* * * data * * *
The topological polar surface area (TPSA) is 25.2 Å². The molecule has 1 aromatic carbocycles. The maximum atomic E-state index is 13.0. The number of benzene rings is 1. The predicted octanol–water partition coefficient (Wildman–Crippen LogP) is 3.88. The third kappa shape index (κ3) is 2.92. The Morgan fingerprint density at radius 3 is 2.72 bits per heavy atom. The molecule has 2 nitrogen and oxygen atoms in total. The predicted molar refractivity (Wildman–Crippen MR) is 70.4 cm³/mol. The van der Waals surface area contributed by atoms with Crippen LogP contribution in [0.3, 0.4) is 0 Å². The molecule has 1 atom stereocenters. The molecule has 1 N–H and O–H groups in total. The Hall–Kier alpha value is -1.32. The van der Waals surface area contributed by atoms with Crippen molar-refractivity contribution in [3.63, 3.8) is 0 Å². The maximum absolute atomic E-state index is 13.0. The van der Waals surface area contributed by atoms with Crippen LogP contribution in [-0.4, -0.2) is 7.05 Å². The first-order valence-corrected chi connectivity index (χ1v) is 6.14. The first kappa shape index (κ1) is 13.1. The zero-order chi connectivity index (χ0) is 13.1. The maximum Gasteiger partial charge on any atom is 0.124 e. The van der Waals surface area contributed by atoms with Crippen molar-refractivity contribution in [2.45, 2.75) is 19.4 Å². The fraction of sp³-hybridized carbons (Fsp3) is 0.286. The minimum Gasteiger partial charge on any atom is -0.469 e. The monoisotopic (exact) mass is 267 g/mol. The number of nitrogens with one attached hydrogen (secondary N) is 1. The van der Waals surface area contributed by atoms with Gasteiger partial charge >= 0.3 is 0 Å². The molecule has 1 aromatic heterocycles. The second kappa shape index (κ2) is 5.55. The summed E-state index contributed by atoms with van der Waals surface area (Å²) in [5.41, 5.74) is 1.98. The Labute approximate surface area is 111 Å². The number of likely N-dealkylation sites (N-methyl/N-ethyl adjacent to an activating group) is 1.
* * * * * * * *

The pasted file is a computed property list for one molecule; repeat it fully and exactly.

The topological polar surface area (TPSA) is 25.2 Å². The molecule has 1 aromatic carbocycles. The maximum atomic E-state index is 13.0. The number of benzene rings is 1. The predicted octanol–water partition coefficient (Wildman–Crippen LogP) is 3.88. The third kappa shape index (κ3) is 2.92. The Morgan fingerprint density at radius 3 is 2.72 bits per heavy atom. The molecule has 2 nitrogen and oxygen atoms in total. The predicted molar refractivity (Wildman–Crippen MR) is 70.4 cm³/mol. The van der Waals surface area contributed by atoms with Crippen LogP contribution in [0.3, 0.4) is 0 Å². The molecule has 1 atom stereocenters. The molecule has 1 N–H and O–H groups in total. The Hall–Kier alpha value is -1.32. The van der Waals surface area contributed by atoms with Crippen molar-refractivity contribution in [3.63, 3.8) is 0 Å². The maximum absolute atomic E-state index is 13.0. The van der Waals surface area contributed by atoms with Crippen LogP contribution in [-0.4, -0.2) is 7.05 Å². The first-order valence-corrected chi connectivity index (χ1v) is 6.14. The first kappa shape index (κ1) is 13.1. The zero-order chi connectivity index (χ0) is 13.1. The maximum Gasteiger partial charge on any atom is 0.124 e. The van der Waals surface area contributed by atoms with Crippen molar-refractivity contribution in [2.45, 2.75) is 19.4 Å². The fraction of sp³-hybridized carbons (Fsp3) is 0.286. The minimum Gasteiger partial charge on any atom is -0.469 e. The monoisotopic (exact) mass is 267 g/mol. The number of nitrogens with one attached hydrogen (secondary N) is 1. The van der Waals surface area contributed by atoms with Gasteiger partial charge >= 0.3 is 0 Å². The molecule has 1 aromatic heterocycles. The second kappa shape index (κ2) is 5.55. The summed E-state index contributed by atoms with van der Waals surface area (Å²) in [5.41, 5.74) is 1.98. The Labute approximate surface area is 111 Å². The number of likely N-dealkylation sites (N-methyl/N-ethyl adjacent to an activating group) is 1.